The European Union is to ban a number of “problematic marketing habits” related to greenwashing and early obsolescence of goods.
The aim of the new rules is to protect consumers from misleading practices and help them make better purchasing choices.
Negotiators from the European Parliament and Council have agreed to ban the following practices:
• Generic environmental claims such as “environmentally friendly”, “natural”, “biodegradable”, “climate neutral” or “eco”, without proof of recognised excellent environmental performance relevant to the claim;
• Commercial communications about goods with a feature that limits its durability if information is available on the feature and its effects on the durability;
• Claims based on emissions offsetting schemes that a product has neutral, reduced or positive impact on the environment;
• Sustainability labels not based on approved certification schemes or established by public authorities; and
• Durability claims in terms of usage time or intensity under normal conditions, if not proven.
The European Parliament also agreed on steps to guarantee that information is more visible, as many people are not aware that all goods enjoy at least a two-year guarantee in the EU.
The European Commission will also design a new label for producers willing to highlight the quality of their goods by extending the guarantee period free of charge.
The European Parliament’s rapporteur Biljana Borzan said the body had achieved an excellent deal for consumers.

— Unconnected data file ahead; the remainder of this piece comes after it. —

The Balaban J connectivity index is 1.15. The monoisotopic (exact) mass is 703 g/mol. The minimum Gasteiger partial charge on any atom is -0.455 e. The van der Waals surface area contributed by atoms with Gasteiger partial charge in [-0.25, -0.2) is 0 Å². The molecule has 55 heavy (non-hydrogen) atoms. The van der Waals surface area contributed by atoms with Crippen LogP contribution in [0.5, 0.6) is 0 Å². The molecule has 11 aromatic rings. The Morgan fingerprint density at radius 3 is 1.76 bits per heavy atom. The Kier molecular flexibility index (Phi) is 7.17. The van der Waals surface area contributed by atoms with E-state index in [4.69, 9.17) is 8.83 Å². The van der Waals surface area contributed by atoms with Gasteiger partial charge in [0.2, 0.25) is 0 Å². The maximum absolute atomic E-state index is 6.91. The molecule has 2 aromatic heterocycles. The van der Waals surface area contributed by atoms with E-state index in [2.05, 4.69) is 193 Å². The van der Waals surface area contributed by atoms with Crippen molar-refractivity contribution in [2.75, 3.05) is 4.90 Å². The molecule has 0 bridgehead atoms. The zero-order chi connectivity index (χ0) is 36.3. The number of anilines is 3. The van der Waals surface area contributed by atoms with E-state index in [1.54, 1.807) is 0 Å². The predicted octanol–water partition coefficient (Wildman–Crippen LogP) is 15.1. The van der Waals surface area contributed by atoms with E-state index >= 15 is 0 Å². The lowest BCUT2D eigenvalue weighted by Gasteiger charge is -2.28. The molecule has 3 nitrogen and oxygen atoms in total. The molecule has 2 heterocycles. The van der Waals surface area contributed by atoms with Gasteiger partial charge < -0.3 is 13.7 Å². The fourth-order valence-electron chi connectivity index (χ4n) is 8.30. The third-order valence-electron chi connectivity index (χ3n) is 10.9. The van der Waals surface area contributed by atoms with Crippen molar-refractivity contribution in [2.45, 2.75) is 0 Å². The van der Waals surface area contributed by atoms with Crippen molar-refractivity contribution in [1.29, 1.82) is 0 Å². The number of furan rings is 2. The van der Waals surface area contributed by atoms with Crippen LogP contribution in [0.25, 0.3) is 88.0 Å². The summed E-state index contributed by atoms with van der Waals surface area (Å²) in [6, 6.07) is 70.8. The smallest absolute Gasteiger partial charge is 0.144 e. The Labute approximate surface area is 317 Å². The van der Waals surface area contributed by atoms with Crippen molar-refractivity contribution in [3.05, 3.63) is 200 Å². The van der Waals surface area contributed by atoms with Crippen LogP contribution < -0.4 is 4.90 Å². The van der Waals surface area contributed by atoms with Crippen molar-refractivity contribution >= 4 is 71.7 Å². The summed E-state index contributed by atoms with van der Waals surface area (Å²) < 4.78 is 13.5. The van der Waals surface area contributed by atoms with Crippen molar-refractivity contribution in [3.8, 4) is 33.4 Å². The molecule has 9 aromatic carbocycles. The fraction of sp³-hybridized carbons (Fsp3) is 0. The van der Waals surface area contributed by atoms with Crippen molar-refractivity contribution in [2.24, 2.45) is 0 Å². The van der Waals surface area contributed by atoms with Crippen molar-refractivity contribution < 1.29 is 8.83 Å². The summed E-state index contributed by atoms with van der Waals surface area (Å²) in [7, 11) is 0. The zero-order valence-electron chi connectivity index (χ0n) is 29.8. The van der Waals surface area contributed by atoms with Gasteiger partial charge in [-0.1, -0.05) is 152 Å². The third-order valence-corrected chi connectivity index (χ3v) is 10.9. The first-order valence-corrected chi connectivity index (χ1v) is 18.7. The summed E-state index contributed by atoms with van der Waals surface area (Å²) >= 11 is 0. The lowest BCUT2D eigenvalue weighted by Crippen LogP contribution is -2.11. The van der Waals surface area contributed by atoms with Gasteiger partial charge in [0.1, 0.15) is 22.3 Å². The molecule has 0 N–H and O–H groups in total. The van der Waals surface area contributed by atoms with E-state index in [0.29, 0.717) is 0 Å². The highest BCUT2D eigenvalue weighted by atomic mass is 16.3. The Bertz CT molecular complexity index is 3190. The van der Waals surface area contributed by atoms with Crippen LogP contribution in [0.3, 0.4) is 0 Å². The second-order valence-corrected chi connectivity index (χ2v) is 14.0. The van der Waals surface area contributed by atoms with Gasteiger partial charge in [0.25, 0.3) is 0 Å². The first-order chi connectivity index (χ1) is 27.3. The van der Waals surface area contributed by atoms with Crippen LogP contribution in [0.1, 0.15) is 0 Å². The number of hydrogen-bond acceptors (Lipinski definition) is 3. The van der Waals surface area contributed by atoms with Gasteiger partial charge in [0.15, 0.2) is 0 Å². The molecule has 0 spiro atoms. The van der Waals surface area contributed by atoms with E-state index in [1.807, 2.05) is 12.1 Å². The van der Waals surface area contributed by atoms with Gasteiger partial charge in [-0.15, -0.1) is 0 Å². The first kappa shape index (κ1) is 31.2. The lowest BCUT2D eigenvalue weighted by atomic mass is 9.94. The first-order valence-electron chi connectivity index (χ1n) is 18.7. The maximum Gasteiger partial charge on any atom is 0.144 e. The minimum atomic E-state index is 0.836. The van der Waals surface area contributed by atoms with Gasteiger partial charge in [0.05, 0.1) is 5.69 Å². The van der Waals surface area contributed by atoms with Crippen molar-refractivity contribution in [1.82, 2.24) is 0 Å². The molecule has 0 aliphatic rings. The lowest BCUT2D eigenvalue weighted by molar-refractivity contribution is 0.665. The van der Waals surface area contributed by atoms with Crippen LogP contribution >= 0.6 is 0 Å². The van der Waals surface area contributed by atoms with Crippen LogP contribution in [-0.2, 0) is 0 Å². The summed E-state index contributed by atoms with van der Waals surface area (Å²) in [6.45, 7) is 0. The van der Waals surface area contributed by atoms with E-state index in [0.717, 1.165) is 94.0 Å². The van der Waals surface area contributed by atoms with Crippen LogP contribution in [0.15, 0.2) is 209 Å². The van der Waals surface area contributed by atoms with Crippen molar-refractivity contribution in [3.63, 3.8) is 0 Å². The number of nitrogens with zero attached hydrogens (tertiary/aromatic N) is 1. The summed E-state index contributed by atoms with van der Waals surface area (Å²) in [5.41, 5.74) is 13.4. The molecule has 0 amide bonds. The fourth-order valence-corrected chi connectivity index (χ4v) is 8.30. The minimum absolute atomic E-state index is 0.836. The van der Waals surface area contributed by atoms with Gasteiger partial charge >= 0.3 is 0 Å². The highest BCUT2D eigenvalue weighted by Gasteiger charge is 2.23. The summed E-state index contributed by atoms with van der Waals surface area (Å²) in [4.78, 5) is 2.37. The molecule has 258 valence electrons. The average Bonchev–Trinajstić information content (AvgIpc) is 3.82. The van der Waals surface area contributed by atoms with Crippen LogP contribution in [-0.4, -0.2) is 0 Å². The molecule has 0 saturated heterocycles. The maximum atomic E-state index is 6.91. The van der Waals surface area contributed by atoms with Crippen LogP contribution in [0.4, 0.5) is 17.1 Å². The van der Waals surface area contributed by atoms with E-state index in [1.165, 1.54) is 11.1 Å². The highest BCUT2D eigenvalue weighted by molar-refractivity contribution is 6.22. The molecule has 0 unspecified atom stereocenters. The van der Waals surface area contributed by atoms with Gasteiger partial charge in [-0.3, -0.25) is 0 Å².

“Sixty percent of European consumers are not even aware a legal guarantee comes with all products.
“That changes today, with a reminder to be present in every shop in the EU and also in some cases on packaging.
“Also, a new extended guarantee label will show clearly which products last longer, so it will be easier to buy more durable products.
“We have also negotiated a strong stance on early obsolescence. We shouldn’t advertise products that fail too early.
“In addition to that, we are clearing the chaos of environmental claims, which will now have to be substantiated, and claims based on emissions offsetting will be banned.”
In order to become law, the provisional deal will now have to get the final sign-off from both the Parliament and the Council.
The vote by MEPs is expected to take place in November.
When the directive comes into force, member states will have two years to incorporate the new rules into their law.